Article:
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Java Practice Assignment #6 – Texas Holdem Poker

Before we launch into this assignment, let’s take a look at the solution for assignment 5:

Assignment #6 – Fun with Enums

In this assignment we are going to use our knowledge of Enums to create a Texas holdem poker game!

If you aren’t familiar with Texas holdem poker, you can become acquainted with the generic rules of poker here.

This particular assignment won’t be to implement the entire breadth of the game, but rather, to implement the key elements of the game of poker so that we can expand on it later. So let’s talk about the elements that you’ll need to implement for this assignment.

You are required to create a Deck of Cards that can be used in our poker game. The deck should be a standard deck of cards consisting of 52 cards made up of 4 different Suits (diamonds, clubs, hearts, spades) with Values ranging from TWO to ACE.

Once you have your Deck of cards setup, the next thing you need to do is be able to:

  • Shuffle your deck
  • Deal cards to Players

Having said that, you will also need to create Players, these players will have one Hand of cards. Each hand will consist of two distinct cards from the deck.

Not only do you need to deal cards to players, but you also need to deal the “community cards”. For this iteration of the assignment, let’s just deal five community cards right away. I don’t want to put the “betting” aspect into this assignment just yet.

Once you have dealt all players their hands (two cards each), and you have dealt the five community cards, then you’ll need to figure out which player has the best hand. To do this, you’ll need to know which type of hand beats another, so here’s the list:

(picture credit goes to www.betshoot.com)

You’ll need to output each players’ hand in the console window, as well as the community cards. Once you determine which player is the winner, you should output which player won and with what hand. In the event that there is a tie (i.e. two players hold the same winning hand), you’ll need to determine which of the winning hands has the higher value cards. So if both players have three of a kind, then the player with the three higher value cards wins (i.e. Player 1 has three jacks, but Player 2 has three aces… aces > jacks therefore Player 2 wins).

A draw will occur only if the values of the winning hands are exactly the same (i.e. two players have three of a kind with kings and identical ‘non-winning’ cards)… In the event that two players each have the same winning cards, but different non-winning cards (i.e. Player1 has three aces a king and a jack, Player2 has three aces, a jack and a four), then the player with the higher “kicker” card wins (i.e. Player1 wins because their king kicker beats Player2’s jack kicker).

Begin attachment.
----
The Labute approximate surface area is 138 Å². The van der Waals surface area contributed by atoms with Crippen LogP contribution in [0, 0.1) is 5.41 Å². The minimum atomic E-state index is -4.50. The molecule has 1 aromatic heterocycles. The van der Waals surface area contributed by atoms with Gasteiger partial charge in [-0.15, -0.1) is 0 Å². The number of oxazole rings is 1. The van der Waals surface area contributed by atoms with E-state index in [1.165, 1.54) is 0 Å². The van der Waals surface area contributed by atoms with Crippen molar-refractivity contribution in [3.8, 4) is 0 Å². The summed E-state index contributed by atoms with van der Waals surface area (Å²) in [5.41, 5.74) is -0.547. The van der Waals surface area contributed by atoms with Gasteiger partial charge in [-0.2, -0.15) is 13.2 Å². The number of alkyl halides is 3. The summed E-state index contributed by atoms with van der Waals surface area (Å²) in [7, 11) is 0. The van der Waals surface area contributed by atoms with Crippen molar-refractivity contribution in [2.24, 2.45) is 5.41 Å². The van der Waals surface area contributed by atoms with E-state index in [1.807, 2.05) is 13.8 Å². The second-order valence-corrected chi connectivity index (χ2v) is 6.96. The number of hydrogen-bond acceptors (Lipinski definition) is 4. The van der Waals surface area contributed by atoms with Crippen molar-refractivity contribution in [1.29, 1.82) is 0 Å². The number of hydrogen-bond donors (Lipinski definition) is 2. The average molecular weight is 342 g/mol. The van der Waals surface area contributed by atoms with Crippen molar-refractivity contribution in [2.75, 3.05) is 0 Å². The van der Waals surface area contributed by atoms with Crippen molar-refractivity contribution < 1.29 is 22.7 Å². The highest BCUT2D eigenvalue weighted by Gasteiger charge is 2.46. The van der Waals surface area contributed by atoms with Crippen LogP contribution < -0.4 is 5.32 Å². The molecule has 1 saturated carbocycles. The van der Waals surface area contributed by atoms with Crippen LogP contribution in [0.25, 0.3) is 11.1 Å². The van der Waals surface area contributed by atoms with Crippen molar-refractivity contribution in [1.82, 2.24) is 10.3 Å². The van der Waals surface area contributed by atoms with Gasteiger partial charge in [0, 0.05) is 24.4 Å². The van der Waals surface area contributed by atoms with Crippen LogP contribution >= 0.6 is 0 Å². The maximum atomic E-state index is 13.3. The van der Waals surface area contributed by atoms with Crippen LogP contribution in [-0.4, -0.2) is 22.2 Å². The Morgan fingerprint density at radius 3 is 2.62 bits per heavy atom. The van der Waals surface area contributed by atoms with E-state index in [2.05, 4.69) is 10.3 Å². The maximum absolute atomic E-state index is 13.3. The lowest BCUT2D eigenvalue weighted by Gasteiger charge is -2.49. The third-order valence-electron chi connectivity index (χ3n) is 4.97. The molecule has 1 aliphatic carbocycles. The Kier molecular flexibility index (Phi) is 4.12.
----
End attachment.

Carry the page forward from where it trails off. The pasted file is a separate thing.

Note: This assignment is more difficult than most other assignments I have posted on this blog. It took me roughly 12 hours of coding to complete this assignment. The good news for you is that I have included a good chunk of the coding in the assignment source files that you can download below.

What You’ll Learn

This assignment should make heavy use of Data Structures, namely Lists and Maps. Everybody’s solution will be different, so if you don’t use these data structures, then no worries… However, I do believe you will need to use them to make your life a little easier.

You will also learn how to Sort Collections, this will be mandatory, as it will be very difficult to determine which player has won without being able to sort the cards.

My solution even uses a little Recursion, now whether or not you choose to do this is up to you, but I believe it made my solution simpler.

Click Here to View the Assignment Files on GitHub

Also, here’s the GitHub Clone URI: https://github.com/tp02ga/JavaPracticeAssignment6.git

{ 5 comments… add one }
  • Robb G April 11, 2013, 9:14 pm

    Trevor, thanks for this assignment! This was the first of your assignments that I tried. You put a lot of work into this and it was a great mix of learning by reading through someone else’s code and having to figure some of it out myself. I used lists but not maps, and I’m wondering if my checkforhand methods would be more concise if I did. I look forward to comparing your solution with what I came up with. It took me a while to figure out how to get the Junit tests to work in netbeans, but once I did it was fun to be able to run your tests.class after each method I wrote and see the progress increase to 100% of tests passing. I listened to almost all 22 of your episodes in a week’s time and enjoyed them. I had read through a book on java a couple of years ago and wrote a couple programs and I remember back then thinking it would be cool to be able to learn about Java on my way to work while listening to a podcast, and I tried the Java Posse but they weren’t really what I was looking for in terms of educational substance.

  • Alvin October 9, 2014, 8:12 pm

    This is really great!

  • Sam April 6, 2015, 6:38 pm

    Hey thanks a lot for this assignment! It’s a simmilar one to a project I have to do for school, but I’m still having some problems. How can you set the players who folded, out of the current game? I’m really having some difficulties with that part 🙂

  • Adrian October 26, 2017, 1:48 am

    Hi Trevor, really enjoying the journey to learning Java so far. I feel like I’ve been able to grasp most of the content so far quite well, however when I receive these assignments they just look so confusing to me because there is so much code already written into the IDE.

    Would you be able to give me some guidance on the first steps that I should take for completing the Poker assignment (6), it is a little overwhelming.


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